Roy and I scoured the garden and paddock today for the first intimations of spring. And found them. Yay! Bright yellow winter aconite blooming in the paddock; delicate snowdrops in our garden; daffodil shoots on the edges of the frozen pond. Spring is not far behind, though that seems hard to believe when one wakes to a snowy and frozen garden.
At 1.44 a.m. on Wed: a frenzied quacking; Daisy, our pet duck whom we had raised from a fuzzy yellow chirping ball was mauled by a fox. We had the vet put her down. Ducks are intensely social, & her sister, Buttercup would be depressed, so we have donated her to the University’s duck pond. So if you see a fat, feisty, very friendly white Aylesbury duck there, please give her an extra piece of bread for our sake.
04 February at 21:51
We have a duck shed, of course, but had our daughter’s friend sleep-over that evening, and our own Christian history course, and so forget our usual routine of “duck the ducks” in the shed at dusk. I adore ducks and geese, and might get more, but am afraid of the consequences of forgetting to put them away at dusk.
As I walked in our paddock: a quacking. The migratory wild ducks who nest at our large pond every spring (well, for the four years we’ve lived here) flew up with an indignant flapping of wings. Guess they don’t like Jake, our feisty border collie!! “He takes away and gives.” I am mourning for my ducks, who were friendly & full of quirks and personality, but I guess I am going to get to watch ducklings again.
Irene, crooning to me, “Mummy, you’re a mummy, and you’ll always be a mummy, but I am an Irene, and one day I will be a mummy.” Me, “Well, I’m not just a mummy.” She, soothingly, “I know. You are a writer, a Mummy, and a chatterbox.”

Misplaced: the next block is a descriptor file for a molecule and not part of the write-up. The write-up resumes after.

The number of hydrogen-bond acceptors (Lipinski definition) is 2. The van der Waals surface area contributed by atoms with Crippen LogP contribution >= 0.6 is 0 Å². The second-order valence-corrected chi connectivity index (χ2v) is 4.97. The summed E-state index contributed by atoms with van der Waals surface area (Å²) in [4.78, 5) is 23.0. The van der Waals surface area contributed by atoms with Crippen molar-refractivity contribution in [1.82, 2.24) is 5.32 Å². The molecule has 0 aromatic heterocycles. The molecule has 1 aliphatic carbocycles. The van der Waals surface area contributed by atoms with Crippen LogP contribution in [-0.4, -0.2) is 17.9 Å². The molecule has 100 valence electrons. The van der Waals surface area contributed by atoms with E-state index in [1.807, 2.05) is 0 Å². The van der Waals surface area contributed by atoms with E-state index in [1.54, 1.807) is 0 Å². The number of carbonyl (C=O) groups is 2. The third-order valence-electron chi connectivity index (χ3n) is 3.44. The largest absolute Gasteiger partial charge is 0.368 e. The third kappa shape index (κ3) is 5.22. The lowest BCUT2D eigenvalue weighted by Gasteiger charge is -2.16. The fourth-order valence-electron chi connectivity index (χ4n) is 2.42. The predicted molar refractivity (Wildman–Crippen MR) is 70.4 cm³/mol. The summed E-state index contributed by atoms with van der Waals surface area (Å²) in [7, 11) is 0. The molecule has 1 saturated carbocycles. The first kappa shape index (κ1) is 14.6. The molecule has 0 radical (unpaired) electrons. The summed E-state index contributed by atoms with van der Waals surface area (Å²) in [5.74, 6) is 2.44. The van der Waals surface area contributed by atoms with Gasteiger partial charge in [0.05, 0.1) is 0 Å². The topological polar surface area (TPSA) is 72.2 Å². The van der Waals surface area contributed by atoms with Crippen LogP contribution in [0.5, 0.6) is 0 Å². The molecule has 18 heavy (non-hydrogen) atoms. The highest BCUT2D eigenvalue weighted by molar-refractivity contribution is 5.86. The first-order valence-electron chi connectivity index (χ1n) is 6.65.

Country walk today in Marsh Baldon. Lovely Feb views, but I did not enjoy the stiles that required high degrees of athleticism; thick deep mud; & the over-friendly horses who nuzzled us, hoping for apples & snorted threateningly at our dog. I only like horses at a distance & am a little scared of them–so I guess I will never be a real British country girl, though I’ve lived in the country for 4 years now, & love it.
Reading lovely books. Mary Oliver & Jane Kenyon, American poets. R.T. Kendall, “The Anointing, Yesterday, Today and Tomorrow.” A theological book, it looks at God’s supernatural enabling. To continue doing what you once did well, or to step out of one’s gifts out of ambition is to be yesterday’s man. Operating within your call makes you today’s man; the spiritually sensitive person, in training, is tomorrow’s wo/man.
An interview with Young, author of the self-published best-seller “The Shack,” which I own, but have not read. “I really do believe that God is love, one of deep affection and grace and forgiveness and inspiration.” A God of deep affection. Somehow that speaks to me more than a God of love, which is a word we have heard over-used since our childhoods, and which has therefore has lost some of its edginess and meaning.